From this case, we stress the importance of considering AAO in the differential diagnosis of acute paraplegia especially in the presence of severe pain at onset. The auscultation of the iliac arteries and measurement of ankle-brachial pressure index are reliable and simple tools for early detection of AAO. Also, we emphasize the paramount importance of CT angiography to exclude AAO, even in the presence of distal pulsations, in those cases.

Conflict of Interests

The authors declare that there is no conflict of interests regarding the publication of this paper.


  1. H. Yamamoto, F. Yamamoto, F. Tanaka et al., “Acute occlusion of the abdominal aorta with concomitant internal iliac artery occlusion,” Annals of Thoracic and Cardiovascular Surgery, vol. 17, no. 4, pp. 422–427, 2011. View at Publisher · View at Google Scholar · View at Scopus
  2. C. D. Dossa, A. D. Shepard, D. J. Reddy et al., “Acute aortic occlusion: a 40-year experience,” Archives of Surgery, vol. 129, no. 6, pp. 603–608, 1994. View at Publisher · View at Google Scholar · View at Scopus
  3. J. Buth and P. Cuypers, “The diagnosis and treatment of acute aortic occlusions,” Journal des Maladies Vasculaires, vol. 21, no. 3, pp. 133–135, 1996. View at Google Scholar · View at Scopus
  4. A. A. Zainal, G. Oommen, L. G. Chew, and A. W. Yusha, “Acute aortic occlusion: the need to be aware,” Medical Journal of Malaysia, vol. 55, no. 2, pp. 29–32, 2000. View at Google Scholar · View at Scopus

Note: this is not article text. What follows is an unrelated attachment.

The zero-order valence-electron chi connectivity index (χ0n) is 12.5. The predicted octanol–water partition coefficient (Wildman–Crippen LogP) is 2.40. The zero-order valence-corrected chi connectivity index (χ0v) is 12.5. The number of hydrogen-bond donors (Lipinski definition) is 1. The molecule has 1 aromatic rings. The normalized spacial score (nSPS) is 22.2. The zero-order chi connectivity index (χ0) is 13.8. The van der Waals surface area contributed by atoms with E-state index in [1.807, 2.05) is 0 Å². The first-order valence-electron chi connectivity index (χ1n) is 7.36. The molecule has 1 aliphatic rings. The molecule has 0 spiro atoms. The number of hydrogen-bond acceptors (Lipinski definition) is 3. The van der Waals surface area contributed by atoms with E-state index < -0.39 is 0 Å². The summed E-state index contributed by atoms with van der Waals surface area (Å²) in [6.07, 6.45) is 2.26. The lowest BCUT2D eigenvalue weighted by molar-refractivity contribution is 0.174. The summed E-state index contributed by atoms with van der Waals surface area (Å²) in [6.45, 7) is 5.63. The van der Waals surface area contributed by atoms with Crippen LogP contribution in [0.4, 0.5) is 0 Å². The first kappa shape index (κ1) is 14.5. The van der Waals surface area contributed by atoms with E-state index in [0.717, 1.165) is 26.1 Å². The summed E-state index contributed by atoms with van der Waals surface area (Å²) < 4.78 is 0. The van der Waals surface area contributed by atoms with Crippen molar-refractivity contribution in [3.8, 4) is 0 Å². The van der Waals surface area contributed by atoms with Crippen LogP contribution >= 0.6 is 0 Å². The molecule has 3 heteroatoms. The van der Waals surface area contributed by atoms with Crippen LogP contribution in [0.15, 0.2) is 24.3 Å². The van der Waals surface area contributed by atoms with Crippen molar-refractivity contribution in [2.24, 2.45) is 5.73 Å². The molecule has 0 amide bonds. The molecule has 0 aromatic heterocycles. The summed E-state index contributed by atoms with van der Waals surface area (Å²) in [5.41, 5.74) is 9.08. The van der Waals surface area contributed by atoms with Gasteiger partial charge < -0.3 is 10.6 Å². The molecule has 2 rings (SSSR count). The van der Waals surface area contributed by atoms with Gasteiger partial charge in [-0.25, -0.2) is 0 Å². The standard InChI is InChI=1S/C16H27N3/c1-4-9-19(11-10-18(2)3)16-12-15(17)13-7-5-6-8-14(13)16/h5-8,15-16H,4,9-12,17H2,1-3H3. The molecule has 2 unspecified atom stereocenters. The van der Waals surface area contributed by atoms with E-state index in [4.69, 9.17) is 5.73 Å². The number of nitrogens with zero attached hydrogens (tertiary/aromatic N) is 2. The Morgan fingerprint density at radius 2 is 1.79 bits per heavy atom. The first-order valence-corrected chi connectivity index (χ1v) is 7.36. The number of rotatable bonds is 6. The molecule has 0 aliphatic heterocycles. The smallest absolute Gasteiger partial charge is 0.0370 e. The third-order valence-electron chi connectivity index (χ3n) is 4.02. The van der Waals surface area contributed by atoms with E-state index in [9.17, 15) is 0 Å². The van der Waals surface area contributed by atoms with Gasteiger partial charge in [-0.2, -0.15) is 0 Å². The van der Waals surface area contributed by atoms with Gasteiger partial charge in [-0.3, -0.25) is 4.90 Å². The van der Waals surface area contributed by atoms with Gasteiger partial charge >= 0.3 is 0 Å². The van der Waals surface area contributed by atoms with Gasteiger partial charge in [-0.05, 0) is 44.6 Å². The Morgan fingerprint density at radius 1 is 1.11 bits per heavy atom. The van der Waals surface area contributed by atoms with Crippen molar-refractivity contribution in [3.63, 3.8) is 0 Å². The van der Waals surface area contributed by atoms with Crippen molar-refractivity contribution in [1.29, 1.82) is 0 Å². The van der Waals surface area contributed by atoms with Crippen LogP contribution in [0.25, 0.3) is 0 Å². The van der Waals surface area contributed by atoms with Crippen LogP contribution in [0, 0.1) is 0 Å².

5. M. D. Dominković, J. Fila, N. Radović, M. Čavka, G. Ivanac, and B. Brkljačić, “Acute aortic occlusion,” Medicina Fluminensis, vol. 49, no. 1, pp. 92–97, 2013. View at Google Scholar · View at Scopus
  6. K. N. Cowan and D. K. Lawlor, “Sudden onset of paraplegia from acute aortic occlusion: a review of 2 cases and their unique presentation,” The American Journal of Emergency Medicine, vol. 24, no. 4, pp. 479–481, 2006. View at Publisher · View at Google Scholar · View at Scopus
  7. S. S. N. Wong, G. Roche-Nagle, and G. Oreopoulos, “Acute thrombosis of an abdominal aortic aneurysm presenting as cauda equina syndrome,” Journal of Vascular Surgery, vol. 57, no. 1, pp. 218–220, 2013. View at Publisher · View at Google Scholar · View at Scopus
  8. J.-K. Chiang, K.-W. Tsai, C.-W. Lin, T.-C. Shen, S.-C. Hu, and C.-Y. Chen, “Acute paraplegia as the presentation of aortic dissection—a case report,” Tzu Chi Medical Journal, vol. 17, no. 5, pp. 369–371, 2005. View at Google Scholar · View at Scopus
  9. G. K. Triantafyllopoulos, M. Athanassacopoulos, C. Maltezos, and S. G. Pneumaticos, “Acute infrarenal aortic thrombosis presenting with flaccid paraplegia,” Spine, vol. 36, no. 15, pp. E1042–E1045, 2011. View at Publisher · View at Google Scholar · View at Scopus
  10. R. L. Mcclain and S.-L. Pai, “Acute aortic occlusion presenting as paraplegia: a catastrophic complication in an elective surgical patient,” A&A Case Reports, vol. 1, no. 4, pp. 64–66, 2013. View at Publisher · View at Google Scholar
  11. F. N. Littooy and W. H. Baker, “Acute aortic occlusion—a multifaceted catastrophe,” Journal of Vascular Surgery, vol. 4, no. 3, pp. 211–216, 1986. View at Google Scholar · View at Scopus